Bortolotti and Andrea Caldarelli ended up just 0.475 of a second ahead of Picairello and Julien Andlauer at the finish.  Jaminet and Nasr were still close by at the finish in third.  Maro Engel and Jules Gounon in WeatherTech Racing’s No. 97 Mercedes were fourth, while Austin Cindric and Dirk Mueller were fifth.

GTD saw the defending race champions get off to a good start.  SunEnergy1 Racing’s Kenny Habul started from the pole with HTP Winward Motorsport’s Russell Ward giving chase.  On lap 4, Ward was able to take his Mercedes to the lead, getting by the similar SunEnergy1 entry.  Crucial Motorsports’ Jon Miller followed past into second a couple of laps later.  It was these two teams that would battle at the front for nearly the entire race.

Further back, there were some issues for The Heart of Racing and Turner Motorsport.  First, Roman DeAngelis went straight at the Kink and bounded across the grass before spinning his Aston Martin out.  The team was fairly light-hearted about this incident.

DeAngelis was able to continue, but dropped from ninth to 14th as a result of the spin.  Later on, the team’s race came to an end when Tom Gamble ended up having contact with Turner Motorsport’s Bill Auberlen entering West Bend.  For Auberlen, the contact cut his right front tire.  The veteran racer was forced to limp his way around the track back to the pits.  While he did make it back, he did not return to the race.  Gamble pulled off to the right at turn 6 and parked himself out of harm’s way.  Eventually, he made his way back to the garage via the exit on the outside of the International Horseshoe.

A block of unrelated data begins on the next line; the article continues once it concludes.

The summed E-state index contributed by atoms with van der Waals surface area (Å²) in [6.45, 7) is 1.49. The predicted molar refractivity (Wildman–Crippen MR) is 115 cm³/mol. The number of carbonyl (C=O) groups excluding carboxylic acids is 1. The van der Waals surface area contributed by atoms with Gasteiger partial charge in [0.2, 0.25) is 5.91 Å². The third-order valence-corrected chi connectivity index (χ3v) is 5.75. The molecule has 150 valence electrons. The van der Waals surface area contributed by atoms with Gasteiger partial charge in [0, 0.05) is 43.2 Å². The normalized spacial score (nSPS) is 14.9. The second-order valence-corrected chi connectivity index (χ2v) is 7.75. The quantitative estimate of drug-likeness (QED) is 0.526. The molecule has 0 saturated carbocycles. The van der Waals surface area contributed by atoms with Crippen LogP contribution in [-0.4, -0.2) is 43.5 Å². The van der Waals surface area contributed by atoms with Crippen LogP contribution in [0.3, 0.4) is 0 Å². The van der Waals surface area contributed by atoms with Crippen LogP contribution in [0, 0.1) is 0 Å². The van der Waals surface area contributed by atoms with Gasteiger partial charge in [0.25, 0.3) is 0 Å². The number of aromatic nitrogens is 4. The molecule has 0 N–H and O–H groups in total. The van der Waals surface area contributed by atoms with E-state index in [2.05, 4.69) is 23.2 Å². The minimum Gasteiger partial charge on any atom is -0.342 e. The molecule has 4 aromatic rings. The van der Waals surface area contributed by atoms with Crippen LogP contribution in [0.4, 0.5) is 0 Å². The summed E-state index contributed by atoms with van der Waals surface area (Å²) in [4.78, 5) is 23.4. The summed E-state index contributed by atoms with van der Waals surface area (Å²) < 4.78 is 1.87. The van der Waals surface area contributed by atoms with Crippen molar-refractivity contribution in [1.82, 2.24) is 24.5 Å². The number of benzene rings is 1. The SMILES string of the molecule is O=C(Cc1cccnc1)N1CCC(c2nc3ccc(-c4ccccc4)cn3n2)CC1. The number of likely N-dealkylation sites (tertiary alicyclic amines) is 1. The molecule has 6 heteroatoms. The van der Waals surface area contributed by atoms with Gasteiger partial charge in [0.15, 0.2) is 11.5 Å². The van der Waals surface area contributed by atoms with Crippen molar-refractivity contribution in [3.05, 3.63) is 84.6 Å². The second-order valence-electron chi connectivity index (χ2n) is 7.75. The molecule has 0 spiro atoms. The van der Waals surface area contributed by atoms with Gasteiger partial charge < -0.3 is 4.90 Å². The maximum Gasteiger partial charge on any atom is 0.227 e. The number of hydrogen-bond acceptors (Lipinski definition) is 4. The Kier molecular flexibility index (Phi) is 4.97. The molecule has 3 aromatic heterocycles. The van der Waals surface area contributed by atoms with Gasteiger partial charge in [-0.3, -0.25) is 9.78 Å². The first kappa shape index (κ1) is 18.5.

The race ultimately came down to a duel between Lucas Auer in the Winward Mercedes and Crucial Motorsports owner-driver Paul Holton.  Holton was able to get within a couple of car lengths late in the race, but could not prevent Auer from taking the victory and 35 points for HTP Winward Motorsport.  The No. 57 Mercedes ended up finishing fourth out of the 35 GT3 cars that started.

Auer and Ward won by just a half-second over Holton and Miller.  Wright Motorsports’ Ryan Hardwick and Jan Heylen were third in their Porsche with Vasser Sullivan’s Townsend Bell and Frankie Montecalvo close behind.  Habul and Raffaele Marciello ended up fifth.

IMSA WEATHERTECH SPORTSCAR CHAMPIONSHIP ROLEX 24 QUALIFYING RACE UNOFFICIAL RESULTS

Teams will keep their equipment in Daytona over the next few days and debrief.  Practice for the Rolex 24 at Daytona is scheduled to begin at 11:05 a.m. ET Thursday morning.  Frontstretch will be on-site at Daytona for the entire weekend to bring you all the action on the 3.56-mile road course.